Monday, May 20, 2024

Group shots against Pierre Boliever in the second debate

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Alan Binder
Alan Binder
"Alcohol scholar. Twitter lover. Zombieaholic. Hipster-friendly coffee fanatic."

The current leader of the Canadian Conservative Party leadership race, Pierre Boliever, was attacked on all sides by the remaining candidates during the first formal campaign debate held in Edmonton on Wednesday night.

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After the abortion issue itself suddenly called for a Tory campaign, Mr. Polevyri had to be attacked from the left through the mouths of Jean Charest and Patrick Brown, as well as from the right in the person of Leslyn Lewis. Life candidate and deputy.

Even if he asserts several times that he does not intend to reopen the debate, the candidates criticize Pierre Boiliver for not revealing the essence of his thoughts on this subject.

Elected officials also traded blows at the “Freedom Caravan”: some accused the leader of being slow to show support for the protesting truck drivers, others, notably Mr Charst, who accused him of supporting an “illegal blockade”.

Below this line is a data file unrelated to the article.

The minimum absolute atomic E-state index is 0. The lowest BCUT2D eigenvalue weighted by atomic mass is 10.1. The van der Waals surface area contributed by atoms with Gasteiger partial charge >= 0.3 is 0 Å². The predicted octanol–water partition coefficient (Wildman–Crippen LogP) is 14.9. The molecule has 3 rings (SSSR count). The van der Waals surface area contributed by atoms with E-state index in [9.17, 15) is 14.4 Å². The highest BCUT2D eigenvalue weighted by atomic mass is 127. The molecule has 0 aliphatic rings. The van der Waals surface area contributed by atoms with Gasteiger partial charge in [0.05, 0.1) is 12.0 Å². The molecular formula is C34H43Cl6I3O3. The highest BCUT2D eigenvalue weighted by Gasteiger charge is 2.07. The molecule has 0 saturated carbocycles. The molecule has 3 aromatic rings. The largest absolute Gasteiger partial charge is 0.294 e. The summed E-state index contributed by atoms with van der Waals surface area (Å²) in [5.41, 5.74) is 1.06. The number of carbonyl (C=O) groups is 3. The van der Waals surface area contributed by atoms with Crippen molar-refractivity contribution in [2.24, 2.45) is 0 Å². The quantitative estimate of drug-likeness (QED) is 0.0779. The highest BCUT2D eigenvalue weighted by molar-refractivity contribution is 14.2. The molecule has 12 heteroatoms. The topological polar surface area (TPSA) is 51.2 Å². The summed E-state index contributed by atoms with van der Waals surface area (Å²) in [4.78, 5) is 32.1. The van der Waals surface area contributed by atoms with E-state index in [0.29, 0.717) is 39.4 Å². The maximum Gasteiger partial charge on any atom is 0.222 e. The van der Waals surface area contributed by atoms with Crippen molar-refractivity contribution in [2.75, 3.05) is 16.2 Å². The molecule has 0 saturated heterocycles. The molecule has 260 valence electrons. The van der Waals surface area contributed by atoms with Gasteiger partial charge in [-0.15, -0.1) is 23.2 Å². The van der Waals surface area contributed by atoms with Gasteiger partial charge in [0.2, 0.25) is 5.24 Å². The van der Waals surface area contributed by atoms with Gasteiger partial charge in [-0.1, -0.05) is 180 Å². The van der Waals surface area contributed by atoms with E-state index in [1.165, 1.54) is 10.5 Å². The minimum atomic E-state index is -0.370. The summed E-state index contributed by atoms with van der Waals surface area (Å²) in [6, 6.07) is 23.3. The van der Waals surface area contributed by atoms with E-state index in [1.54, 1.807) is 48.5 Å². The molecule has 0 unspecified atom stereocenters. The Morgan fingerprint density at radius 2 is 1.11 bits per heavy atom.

Pierre Poliver has promised to fire Bank of Canada chief Teff McClem, whom he accuses of acting as an “ATM counter” for the Liberal government, printing money on demand and raising rates.

Declaring the Bank of Canada to be “financially illiterate,” as the candidate did, is “irresponsible” in Jean Charest’s eyes.

“If you were an investor who wanted to come to Canada and you heard this kind of statement from a member of the House of Commons, you would think you are in a third world country. We cannot afford to have a leader that undermines trust in institutions. Conservatives don’t,” Mr. Charst criticized.

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It was the first debate for the mayor of Brampton and former Ontario Conservative leader Patrick Brown, who used his first speech to warn the public about an “unelectable” leader.

“The choice facing the party is clear: Do we want an unelectable leader who fends off voters, falls into liberal trappings, offers vague answers to contentious issues like abortion and turns conservatives against each other?” swing.

If it was the stinging tone of the conversations that caught the eye during last week’s informal debate in Ottawa, Mr. Poelivry seemed to turn the temperature down, even as he seemed to enjoy the attention given to him.

Moderator Tom Clark, a veteran Anglo-Canadian television journalist, sprinkled an hour and a half of discussion with more personal questions, sparking laughter from the audience and helping to get to know the candidates better.

Mr. Clark wanted to know which book the candidates were reading these days or their favorite TV series.

In the “Political Hero” section, Pierre Pouliver chose Prime Minister Wilfrid Laurier, a Quebec and Catholic who led the country between 1896 and 1911.

Mr. Charest chose Darcy McGee, an Irish immigrant who was one of the Fathers of the Canadian Federation. He was murdered in 1868, a year after the British North American Act.

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